The Year Zero

3 min readOct 27, 2023

The priests were right; the scientists were not.

Photo by Cristina Gottardi on Unsplash

When Catholic priests opened the Holy Door of St. Peter’s Basilica around Christmas 1999 to celebrate the Great Jubilee (2000 years since the birth of Christ), scientists were poking fun at these priests because the new Millennium was not going to get started until January 2001.

Of course they did not poke fun in any direct manner. It was all indirect.

  • It turned out that the scientists were wrong.
  • The priests were right all along.
  • Jesus was born in the Year Zero. His birthday in 1999 would have been the start of his 2000th living year (if indeed alive), and the completion of that year, turning 2,000 so to speak, occurred then at the Christmas event of the year 2000.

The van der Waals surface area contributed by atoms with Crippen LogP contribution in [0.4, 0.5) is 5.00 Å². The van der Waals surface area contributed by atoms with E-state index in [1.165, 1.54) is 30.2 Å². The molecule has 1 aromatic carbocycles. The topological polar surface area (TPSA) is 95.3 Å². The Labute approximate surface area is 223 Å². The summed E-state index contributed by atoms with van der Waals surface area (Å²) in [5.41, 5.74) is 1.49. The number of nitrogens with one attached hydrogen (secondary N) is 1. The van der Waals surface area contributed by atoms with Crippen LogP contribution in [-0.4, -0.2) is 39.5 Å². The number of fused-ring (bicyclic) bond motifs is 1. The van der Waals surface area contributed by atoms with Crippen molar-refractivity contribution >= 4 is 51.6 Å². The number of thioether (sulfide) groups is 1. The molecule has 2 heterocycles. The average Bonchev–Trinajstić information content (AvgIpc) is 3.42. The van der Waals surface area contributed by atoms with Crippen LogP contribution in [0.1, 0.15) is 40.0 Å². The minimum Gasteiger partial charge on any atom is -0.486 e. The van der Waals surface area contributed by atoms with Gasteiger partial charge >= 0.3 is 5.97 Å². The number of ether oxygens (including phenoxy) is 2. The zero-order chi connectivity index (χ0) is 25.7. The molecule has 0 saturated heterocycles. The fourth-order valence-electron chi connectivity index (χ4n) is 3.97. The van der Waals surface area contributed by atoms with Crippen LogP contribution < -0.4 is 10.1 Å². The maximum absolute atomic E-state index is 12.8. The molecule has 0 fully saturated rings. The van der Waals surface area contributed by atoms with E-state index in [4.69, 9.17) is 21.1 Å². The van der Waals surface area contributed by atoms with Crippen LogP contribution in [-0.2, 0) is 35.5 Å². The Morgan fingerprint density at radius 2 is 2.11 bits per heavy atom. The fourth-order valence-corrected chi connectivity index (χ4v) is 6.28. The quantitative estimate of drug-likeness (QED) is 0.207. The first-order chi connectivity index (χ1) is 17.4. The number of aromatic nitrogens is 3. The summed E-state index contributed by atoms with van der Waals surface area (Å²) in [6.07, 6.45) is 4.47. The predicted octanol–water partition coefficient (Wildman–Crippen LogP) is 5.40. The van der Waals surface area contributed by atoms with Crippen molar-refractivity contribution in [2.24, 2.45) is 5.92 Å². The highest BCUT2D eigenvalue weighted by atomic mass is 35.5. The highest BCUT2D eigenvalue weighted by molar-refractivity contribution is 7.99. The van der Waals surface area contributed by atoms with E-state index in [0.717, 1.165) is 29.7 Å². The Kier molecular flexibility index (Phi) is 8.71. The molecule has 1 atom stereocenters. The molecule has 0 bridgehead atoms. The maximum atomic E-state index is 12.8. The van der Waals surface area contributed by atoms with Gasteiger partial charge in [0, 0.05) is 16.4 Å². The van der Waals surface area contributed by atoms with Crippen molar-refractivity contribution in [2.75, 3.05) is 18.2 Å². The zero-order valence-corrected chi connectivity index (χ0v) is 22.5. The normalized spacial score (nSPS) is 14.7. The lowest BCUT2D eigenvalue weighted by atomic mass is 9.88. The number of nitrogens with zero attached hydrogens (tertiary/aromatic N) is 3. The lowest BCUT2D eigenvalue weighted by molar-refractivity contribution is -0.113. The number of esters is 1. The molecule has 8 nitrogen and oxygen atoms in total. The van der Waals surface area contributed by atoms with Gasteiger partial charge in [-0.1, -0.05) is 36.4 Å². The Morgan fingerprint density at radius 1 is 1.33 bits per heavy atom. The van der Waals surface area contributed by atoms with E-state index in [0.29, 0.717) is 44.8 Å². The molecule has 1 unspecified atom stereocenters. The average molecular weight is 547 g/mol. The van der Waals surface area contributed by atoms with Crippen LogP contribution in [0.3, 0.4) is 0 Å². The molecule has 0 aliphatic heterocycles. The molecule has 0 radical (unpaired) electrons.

The year Christ turned 2,000, so to speak, was in the year 2000.

When historians used the information that the Catholic priests had gathered, and this is indeed a long time ago, they dated the years prior to the Year Zero as well. Yet instead of including that Year Zero, they jumped right into the year -1 (1 BCE).

  • All the historical dates prior to 1 CE are off by one year.

This translates into saying that Jesus was born in the year -1.

When we look at every interval between consecutive years ending in a 5 (such as the interval between January 2005 and January 2015) we count ten years.

This is then always the same. The years from January 1925 to January 1935, in another example, sum up to being ten years in total.

  • Except for the time span between 5 BCE and 5 CE.

There are only NINE years between January 1, 5 BCE and January 1, 5 CE.

The missing year?

Year Zero.

Now we know. The Year Zero is indeed truly there.

If we want to say that the scientists are correct, then we need to say that we have a system in which a year is left out. Though that is then not a scientific system.

  • So, either way, the scientists cannot embrace our calendar and be scientists while doing that. The calendar as it is in use today, is…